from Asia Unbound and The New Geopolitics of China, India, and Pakistan

The Xi-Obama Summit: The Four Takeaways and Taglines

U.S. President Barack Obama (L) chats with Chinese President Xi Jinping as they walk from the West Wing of the White House to ...pying, Beijing's economic policies and territorial disputes in the South China Sea. REUTERS/Mike Theiler TPX IMAGES OF THE DAY

September 25, 2015

U.S. President Barack Obama (L) chats with Chinese President Xi Jinping as they walk from the West Wing of the White House to ...pying, Beijing's economic policies and territorial disputes in the South China Sea. REUTERS/Mike Theiler TPX IMAGES OF THE DAY
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How should we think about the summit between Chinese President Xi Jinping and U.S. President Barack Obama? In case there is any confusion, here are my four takeaways and taglines from Barack and Xi’s most excellent adventure.

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Actions speak louder than words (and photo ops)—It is now official that Chinese President Xi Jinping is more charismatic and has better speechwriters than his predecessor Hu Jintao. One might argue that this means little given the low bar, but I think we can be more generous than that. While in Seattle, he made some jokes, invited one hundred students to visit China, and smiled frequently. Of course, how well Xi speaks, smiles, and plays ping pong does not really matter anymore. After three years of Xi as general secretary of the Communist Party of China and two-and-a-half years as president of China, Washington is no longer wooed or wowed by words. Xi has achieved significant success in moving the goalpost in the U.S.-China relationship; unfortunately most all of the movement has been in the wrong direction. We have more conflict in the Asia-Pacific and in cyberspace, less faith in China’s market reforms and opening to the West, and greater concern over the degree of human rights violations and political freedom in China.

When all else fails, we always have climate change—The big news once again is on the climate front. Beijing has announced the establishment of a national cap-and-trade system for CO2 emissions in China by 2017 and a significant Chinese financial contribution for developing countries’ efforts to address climate change. They help cement the pledges the two nations made last November on the sidelines of APEC and offer significant symbolic value for the upcoming Paris climate talks. Now we just have to cross our fingers and hope that Chinese economic and institutional reform moves forward in ways that will support effective implementation of a cap-and-trade effort.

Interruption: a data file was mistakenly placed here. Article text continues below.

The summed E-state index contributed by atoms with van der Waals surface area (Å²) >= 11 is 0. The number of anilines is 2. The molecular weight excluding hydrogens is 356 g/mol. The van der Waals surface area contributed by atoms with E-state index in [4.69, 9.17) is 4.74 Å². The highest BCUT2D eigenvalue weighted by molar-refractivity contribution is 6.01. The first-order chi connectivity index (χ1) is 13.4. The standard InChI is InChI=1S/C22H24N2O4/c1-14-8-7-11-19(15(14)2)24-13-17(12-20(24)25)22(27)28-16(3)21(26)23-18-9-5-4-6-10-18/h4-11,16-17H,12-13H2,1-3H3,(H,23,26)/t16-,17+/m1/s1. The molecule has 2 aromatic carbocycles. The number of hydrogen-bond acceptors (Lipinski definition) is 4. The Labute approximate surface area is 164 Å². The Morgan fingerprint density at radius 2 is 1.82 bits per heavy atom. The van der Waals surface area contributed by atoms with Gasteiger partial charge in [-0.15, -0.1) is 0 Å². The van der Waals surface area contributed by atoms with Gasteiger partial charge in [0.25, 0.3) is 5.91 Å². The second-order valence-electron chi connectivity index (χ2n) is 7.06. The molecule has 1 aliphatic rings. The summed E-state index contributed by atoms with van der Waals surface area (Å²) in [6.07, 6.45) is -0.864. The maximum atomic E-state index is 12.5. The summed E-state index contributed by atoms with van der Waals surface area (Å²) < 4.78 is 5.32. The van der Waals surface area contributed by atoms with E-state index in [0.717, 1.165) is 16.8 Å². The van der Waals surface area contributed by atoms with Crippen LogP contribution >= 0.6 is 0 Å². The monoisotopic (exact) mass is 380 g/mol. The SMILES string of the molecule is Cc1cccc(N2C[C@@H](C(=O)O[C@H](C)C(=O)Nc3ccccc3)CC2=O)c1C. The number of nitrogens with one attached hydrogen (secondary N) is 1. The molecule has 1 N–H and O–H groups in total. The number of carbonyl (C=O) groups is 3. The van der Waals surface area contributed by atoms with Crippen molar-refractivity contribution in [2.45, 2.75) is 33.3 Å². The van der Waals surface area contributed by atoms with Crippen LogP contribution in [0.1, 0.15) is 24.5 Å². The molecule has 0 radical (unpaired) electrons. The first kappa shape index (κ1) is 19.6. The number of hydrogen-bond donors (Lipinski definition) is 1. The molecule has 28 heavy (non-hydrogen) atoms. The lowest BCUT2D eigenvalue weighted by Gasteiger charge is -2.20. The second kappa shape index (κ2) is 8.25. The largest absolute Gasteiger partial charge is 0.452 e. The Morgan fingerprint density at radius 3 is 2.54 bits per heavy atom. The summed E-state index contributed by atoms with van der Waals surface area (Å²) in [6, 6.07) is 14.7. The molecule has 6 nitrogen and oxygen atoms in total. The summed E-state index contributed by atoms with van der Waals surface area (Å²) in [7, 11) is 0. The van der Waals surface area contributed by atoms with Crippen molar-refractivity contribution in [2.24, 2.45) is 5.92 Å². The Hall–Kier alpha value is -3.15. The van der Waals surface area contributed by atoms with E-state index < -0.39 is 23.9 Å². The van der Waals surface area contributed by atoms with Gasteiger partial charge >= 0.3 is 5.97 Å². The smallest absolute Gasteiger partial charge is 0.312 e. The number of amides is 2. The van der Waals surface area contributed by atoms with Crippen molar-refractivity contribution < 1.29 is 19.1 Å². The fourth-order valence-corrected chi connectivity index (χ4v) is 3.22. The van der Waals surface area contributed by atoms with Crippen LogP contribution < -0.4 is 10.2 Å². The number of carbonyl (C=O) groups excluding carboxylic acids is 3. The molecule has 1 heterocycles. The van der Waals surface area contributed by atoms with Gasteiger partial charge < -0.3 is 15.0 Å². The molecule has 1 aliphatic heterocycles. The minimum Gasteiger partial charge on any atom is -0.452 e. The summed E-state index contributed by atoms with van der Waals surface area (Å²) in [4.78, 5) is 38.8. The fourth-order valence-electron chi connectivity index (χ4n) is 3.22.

The United Kingdom has lost its way –Admittedly, this is not technically related to the U.S.-China summit. However, the UK Chancellor George Osborne provided quite a distracting sideshow to the summit, discussing how he wants to “bond” with China and promising to be Beijing’s new best friend in the West. During his trip to China—which occurred at the same time as Xi’s state visit to the United States—Osborne was praised by China’s Global Times for not “raising the human rights issue.”  Following on the heels of the British ambassador to China’s embarrassing refusal to issue the world-renowned—but politically sensitive—Chinese artist Ai Weiwei a six-month visa and to instead grant him only a restricted three-week visa (a decision later reversed by London), the United Kingdom seems to be charting a new foreign policy course. Of course, one can do business with China without forsaking the basic political values for which your country stands. Surprisingly, perhaps, the United Kingdom need look no further than nearby Germany for guidance on this front.

Neither side will get what it wants most, but all is not lost—As I suggested in my post two weeks ago, Beijing is not going to get Washington to acknowledge that China is on equal footing with the United States as a global power or that it supports its political system and security priorities. Nor is Washington going to get Beijing to halt cyberattacks (no matter the joint statement of intent), stop pushing forward on its South and East China Sea claims, or pull way back on the draft NGO law. Nonetheless, beginning with climate change, there seems to be a genuine common interest in working together—or at least side by side—to address global challenges or to undertake joint projects in third countries. For the rest of the world, which really doesn’t care about whether the United States and China have a “new relationship,” or a “new relationship among major powers,” this is all that matters.

More on:

China

Climate Change

Cybersecurity

United States

Diplomacy and International Institutions

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